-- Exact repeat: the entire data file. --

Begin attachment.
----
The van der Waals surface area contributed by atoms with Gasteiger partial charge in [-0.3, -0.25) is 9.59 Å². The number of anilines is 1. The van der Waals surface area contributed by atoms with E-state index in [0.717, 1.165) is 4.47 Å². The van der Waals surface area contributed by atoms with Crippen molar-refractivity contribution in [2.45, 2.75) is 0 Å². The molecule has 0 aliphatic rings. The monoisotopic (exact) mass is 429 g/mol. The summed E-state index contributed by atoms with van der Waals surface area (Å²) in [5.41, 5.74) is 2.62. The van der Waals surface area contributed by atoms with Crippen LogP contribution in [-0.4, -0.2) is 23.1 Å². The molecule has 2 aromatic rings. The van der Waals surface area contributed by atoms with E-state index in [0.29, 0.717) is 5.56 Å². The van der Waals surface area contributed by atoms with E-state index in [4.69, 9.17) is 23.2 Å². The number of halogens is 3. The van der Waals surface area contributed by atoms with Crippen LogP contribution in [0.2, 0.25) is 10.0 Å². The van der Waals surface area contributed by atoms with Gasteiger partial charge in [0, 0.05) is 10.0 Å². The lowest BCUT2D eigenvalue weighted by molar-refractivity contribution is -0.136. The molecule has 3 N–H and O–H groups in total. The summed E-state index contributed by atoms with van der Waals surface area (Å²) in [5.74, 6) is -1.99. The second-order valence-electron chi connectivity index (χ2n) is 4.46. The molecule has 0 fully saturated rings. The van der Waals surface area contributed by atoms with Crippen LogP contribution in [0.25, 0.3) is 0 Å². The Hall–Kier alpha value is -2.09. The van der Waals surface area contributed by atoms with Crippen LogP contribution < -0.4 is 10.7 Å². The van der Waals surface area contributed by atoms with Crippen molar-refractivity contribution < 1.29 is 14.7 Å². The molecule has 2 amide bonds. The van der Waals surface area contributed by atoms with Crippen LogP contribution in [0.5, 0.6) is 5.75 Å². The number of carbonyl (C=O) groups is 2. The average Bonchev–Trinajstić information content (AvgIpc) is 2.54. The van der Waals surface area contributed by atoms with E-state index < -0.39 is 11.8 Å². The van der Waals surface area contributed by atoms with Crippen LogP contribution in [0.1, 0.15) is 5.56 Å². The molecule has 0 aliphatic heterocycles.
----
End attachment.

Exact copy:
The van der Waals surface area contributed by atoms with Gasteiger partial charge in [-0.3, -0.25) is 9.59 Å². The number of anilines is 1. The van der Waals surface area contributed by atoms with E-state index in [0.717, 1.165) is 4.47 Å². The van der Waals surface area contributed by atoms with Crippen molar-refractivity contribution in [2.45, 2.75) is 0 Å². The molecule has 0 aliphatic rings. The monoisotopic (exact) mass is 429 g/mol. The summed E-state index contributed by atoms with van der Waals surface area (Å²) in [5.41, 5.74) is 2.62. The van der Waals surface area contributed by atoms with Crippen LogP contribution in [-0.4, -0.2) is 23.1 Å². The molecule has 2 aromatic rings. The van der Waals surface area contributed by atoms with E-state index in [0.29, 0.717) is 5.56 Å². The van der Waals surface area contributed by atoms with E-state index in [4.69, 9.17) is 23.2 Å². The number of halogens is 3. The van der Waals surface area contributed by atoms with Crippen LogP contribution in [0.2, 0.25) is 10.0 Å². The van der Waals surface area contributed by atoms with Gasteiger partial charge in [0, 0.05) is 10.0 Å². The lowest BCUT2D eigenvalue weighted by molar-refractivity contribution is -0.136. The molecule has 3 N–H and O–H groups in total. The summed E-state index contributed by atoms with van der Waals surface area (Å²) in [5.74, 6) is -1.99. The second-order valence-electron chi connectivity index (χ2n) is 4.46. The molecule has 0 fully saturated rings. The van der Waals surface area contributed by atoms with Crippen LogP contribution in [0.25, 0.3) is 0 Å². The Hall–Kier alpha value is -2.09. The van der Waals surface area contributed by atoms with Crippen LogP contribution < -0.4 is 10.7 Å². The van der Waals surface area contributed by atoms with Crippen molar-refractivity contribution < 1.29 is 14.7 Å². The molecule has 2 amide bonds. The van der Waals surface area contributed by atoms with Crippen LogP contribution in [0.5, 0.6) is 5.75 Å². The number of carbonyl (C=O) groups is 2. The average Bonchev–Trinajstić information content (AvgIpc) is 2.54. The van der Waals surface area contributed by atoms with E-state index < -0.39 is 11.8 Å². The van der Waals surface area contributed by atoms with Crippen LogP contribution in [0.1, 0.15) is 5.56 Å². The molecule has 0 aliphatic heterocycles.